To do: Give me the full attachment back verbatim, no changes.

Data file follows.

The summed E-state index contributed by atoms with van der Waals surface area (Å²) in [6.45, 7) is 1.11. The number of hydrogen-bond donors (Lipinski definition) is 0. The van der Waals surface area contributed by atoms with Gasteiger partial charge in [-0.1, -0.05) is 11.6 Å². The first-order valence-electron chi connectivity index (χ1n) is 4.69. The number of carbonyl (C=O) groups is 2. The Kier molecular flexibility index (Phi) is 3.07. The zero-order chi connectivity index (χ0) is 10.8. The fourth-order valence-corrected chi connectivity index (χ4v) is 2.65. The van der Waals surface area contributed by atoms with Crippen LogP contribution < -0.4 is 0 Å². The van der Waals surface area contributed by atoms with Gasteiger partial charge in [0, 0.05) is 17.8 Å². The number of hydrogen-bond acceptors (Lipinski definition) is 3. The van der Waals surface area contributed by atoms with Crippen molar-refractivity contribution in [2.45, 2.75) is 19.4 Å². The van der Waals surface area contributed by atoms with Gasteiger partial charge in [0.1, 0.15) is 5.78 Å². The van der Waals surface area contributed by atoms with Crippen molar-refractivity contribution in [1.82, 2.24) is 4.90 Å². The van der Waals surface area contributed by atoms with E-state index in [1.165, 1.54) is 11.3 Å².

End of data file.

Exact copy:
The summed E-state index contributed by atoms with van der Waals surface area (Å²) in [6.45, 7) is 1.11. The number of hydrogen-bond donors (Lipinski definition) is 0. The van der Waals surface area contributed by atoms with Gasteiger partial charge in [-0.1, -0.05) is 11.6 Å². The first-order valence-electron chi connectivity index (χ1n) is 4.69. The number of carbonyl (C=O) groups is 2. The Kier molecular flexibility index (Phi) is 3.07. The zero-order chi connectivity index (χ0) is 10.8. The fourth-order valence-corrected chi connectivity index (χ4v) is 2.65. The van der Waals surface area contributed by atoms with Crippen LogP contribution < -0.4 is 0 Å². The van der Waals surface area contributed by atoms with Gasteiger partial charge in [0, 0.05) is 17.8 Å². The number of hydrogen-bond acceptors (Lipinski definition) is 3. The van der Waals surface area contributed by atoms with Crippen molar-refractivity contribution in [2.45, 2.75) is 19.4 Å². The van der Waals surface area contributed by atoms with Gasteiger partial charge in [0.1, 0.15) is 5.78 Å². The van der Waals surface area contributed by atoms with Crippen molar-refractivity contribution in [1.82, 2.24) is 4.90 Å². The van der Waals surface area contributed by atoms with E-state index in [1.165, 1.54) is 11.3 Å².